Lastly, the court concluded that competing public interest factors and equities weighed against issuing any injunction. Issuing such a ruling “would have consequences reaching far beyond the litigants in this particular case,” particularly since multiple lenders have similar policies. Such a ruling would disincentivize lenders from participating in the voluntary PPP program, which would undermine the purpose of the CARES Act — “to maximize relief for American small businesses.” Moreover, the court found Bank of America’s argument that its eligibility policies allow it to more efficiently process loan applications to be “compelling.” The court recognized the hardships caused to plaintiffs by Bank of America’s policies. However, the court concluded that “given the competing policy interests, the need to balance the desire to assist the widest swath of small businesses with the need to incentivize lender participation, and the overall fluidity of this epidemic, Congress is better positioned to remedy any defects in the CARES Act, and to pass the supplemental legislation it believes best aimed at ameliorating the effects of the COVID-19 crisis.”
On April 14, 2020, the day after the district court issued its decision, the plaintiffs filed an interlocutory notice of appeal to the 4th U.S. Circuit Court of Appeals and an emergency motion for interlocutory relief pending appeal. On April 17, the district court denied the emergency motion. The court first reiterated that there is no private right of action under the CARES Act, which should be fatal to the entire lawsuit. The court also found there was no irreparable harm, particularly in light of new developments over the past week in which many new lenders offered the PPP loans and the funding for these loans was exhausted as of April 16. The district court stated: “Plaintiffs had opportunities, through entities other than [Bank of America], to apply for PPP loans, and imposing an emergency stay at a point in which the PPP funding has been exhausted may have no practical effect whatsoever.” Lastly, the court restated that issuing an injunction against the bank would cause the public much more harm than allowing the bank to continue its policy to quickly process the applications, which was akin to many other lenders’ policies.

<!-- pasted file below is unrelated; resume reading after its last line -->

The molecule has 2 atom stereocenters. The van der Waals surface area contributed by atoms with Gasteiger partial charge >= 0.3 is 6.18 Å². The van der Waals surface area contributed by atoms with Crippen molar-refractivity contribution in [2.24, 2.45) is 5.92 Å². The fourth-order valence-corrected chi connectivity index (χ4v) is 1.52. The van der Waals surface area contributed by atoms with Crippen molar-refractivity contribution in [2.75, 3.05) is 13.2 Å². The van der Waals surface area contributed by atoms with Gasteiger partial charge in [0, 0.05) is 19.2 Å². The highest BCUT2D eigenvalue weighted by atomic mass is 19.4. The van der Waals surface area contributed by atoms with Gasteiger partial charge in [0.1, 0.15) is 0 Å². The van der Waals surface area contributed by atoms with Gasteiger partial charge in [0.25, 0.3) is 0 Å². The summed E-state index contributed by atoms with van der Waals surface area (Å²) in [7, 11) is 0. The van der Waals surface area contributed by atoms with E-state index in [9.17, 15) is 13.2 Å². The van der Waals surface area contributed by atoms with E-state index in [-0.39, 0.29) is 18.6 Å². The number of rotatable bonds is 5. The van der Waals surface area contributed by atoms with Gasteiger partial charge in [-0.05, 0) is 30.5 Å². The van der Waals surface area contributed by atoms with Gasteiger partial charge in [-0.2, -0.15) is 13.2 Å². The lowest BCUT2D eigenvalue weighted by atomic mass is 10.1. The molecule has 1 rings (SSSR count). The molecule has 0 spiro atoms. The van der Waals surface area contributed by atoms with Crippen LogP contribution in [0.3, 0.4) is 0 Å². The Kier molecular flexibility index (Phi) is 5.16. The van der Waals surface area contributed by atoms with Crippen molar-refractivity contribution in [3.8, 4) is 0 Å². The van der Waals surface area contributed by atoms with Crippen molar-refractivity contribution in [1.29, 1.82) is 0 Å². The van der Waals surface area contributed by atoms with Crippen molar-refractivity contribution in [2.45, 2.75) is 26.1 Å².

This opinion is a significant victory for all lenders. The court is cognizant of the difficulties facing lenders in responding quickly to a flurry of legislative action arising from the COVID-19 pandemic. This Maryland case, however, has not concluded. As for the appeal, even if the 4th Circuit affirms the District Court’s decision, the plaintiffs may seek to amend their complaint to try to establish standing for their putative class action, and the parties will still proceed with litigating the other causes of action. Moreover, this decision is not binding on district judges in the District Court, and even if the 4th Circuit affirms, that decision will not be binding on other appellate circuits. Lenders, unfortunately, should expect to see variations of these arguments within the next year as courts slowly start to reopen and plaintiffs develop their theories of the case.
McGuireWoods has published additional thought leadership analyzing how companies across industries can address crucial business and legal issues related to COVID-19.